Risk Focus attended the premier Derivatives Regulatory Reporting conference of 2014 in London from June 17-18. The conference covered many significant challenges posed by financial institutions related to derivatives trade reporting in compliance with Dodd-Frank, EMIR and other jurisdictions.
Based on the input of multiple market participants and industry experts, the capital markets industry is experiencing significant pain in particular areas:
Lack of reconciliation within and between Trade Repositories is a major issue due to limited uptake and inconsistent use of LEI, UPI and UTI identifiers by financial institutions. Trade repository experts estimate that only 1-3% of trades reported by multiple counterparties can be reconciled across multiple trade repositories, and only 20-30% of trades can be reconciled within the same trade repository. This poses a huge problem for achieving the original aims of EMIR and Dodd-Frank — that regulators can get an accurate view on the systemic risk caused by derivatives trades. If the trade data does not match, then an accurate view of exposure cannot be achieved with the data reported to Trade Repositories.
There is significant ongoing confusion about the application of reporting jurisdiction rules. In particular what constitutes a “derivative” in some jurisdictions, and whether that jurisdiction has a reporting obligation (e.g. Switzerland vs. EMIR), affect both financial and commercial traders.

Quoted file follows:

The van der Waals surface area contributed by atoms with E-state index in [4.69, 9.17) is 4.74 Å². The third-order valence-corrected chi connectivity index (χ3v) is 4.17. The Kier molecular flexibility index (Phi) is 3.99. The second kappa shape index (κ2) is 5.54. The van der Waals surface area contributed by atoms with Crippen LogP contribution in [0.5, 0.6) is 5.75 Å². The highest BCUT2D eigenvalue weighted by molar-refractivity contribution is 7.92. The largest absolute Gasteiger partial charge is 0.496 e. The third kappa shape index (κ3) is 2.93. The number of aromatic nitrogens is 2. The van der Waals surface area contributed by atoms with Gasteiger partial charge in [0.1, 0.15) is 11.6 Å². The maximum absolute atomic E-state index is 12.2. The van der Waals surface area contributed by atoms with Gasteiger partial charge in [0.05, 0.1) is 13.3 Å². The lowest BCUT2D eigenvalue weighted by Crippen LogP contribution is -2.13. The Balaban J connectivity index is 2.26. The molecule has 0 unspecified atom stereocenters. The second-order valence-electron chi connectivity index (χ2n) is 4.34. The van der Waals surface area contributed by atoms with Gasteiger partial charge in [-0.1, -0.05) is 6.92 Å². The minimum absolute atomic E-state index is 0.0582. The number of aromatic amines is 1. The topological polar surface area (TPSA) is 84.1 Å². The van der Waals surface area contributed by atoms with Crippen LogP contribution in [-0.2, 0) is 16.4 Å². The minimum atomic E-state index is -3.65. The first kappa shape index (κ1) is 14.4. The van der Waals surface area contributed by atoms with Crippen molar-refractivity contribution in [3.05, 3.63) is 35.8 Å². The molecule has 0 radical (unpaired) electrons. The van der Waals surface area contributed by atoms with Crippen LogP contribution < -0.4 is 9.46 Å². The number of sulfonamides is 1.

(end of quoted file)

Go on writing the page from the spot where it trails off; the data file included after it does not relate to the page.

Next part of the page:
Substantial derivatives trading cost increases are apparent. Large reporting institutions are passing on IT and operational costs to their smaller clients, with expected drops in volume and decisions to remain in certain business lines. Major banks such as Commerzbank are taking a highly conservative approach to their own counterparties’ reporting obligations. Smaller institutions are now being forced to decide whether to incur the integration costs associated with delegating reporting to their money center bank counterparties, or investing in their own IT systems to report directly to Trade Repositories.
Buy Side participants such as pensions and asset managers are late to the game for EMIR (where they are included in the regulation) and Dodd-Frank (where they must report if they meet the MSP requirement). Across the board, the Buy Side has yet to make the significant IT investments necessary to self-report, and the Sell Side is not providing delegated reporting services at the same velocity as expected.
The pace and interaction of regulatory change will continue to drive operational and IT developments in the years to come. EMIR and Dodd-Frank, new regulation from Canada, Hong Kong and Switzerland, REMIT, MiFID, MiFID2, and more are causing dramatic changes to both market structure and the market role and participation of institutions across the globe.
Speakers and participants in the Conference included: European Commission, Financial Conduct Authority (FCA), HSBC, JPMorgan, PwC, Newedge, Lloyds Banking Group, Gazprom, Centrica, Commerzbank, JWG, Handelsbanken, Deutsche Bank, DTCC, TriOptima, London Stock Exchange, UnaVista, and more.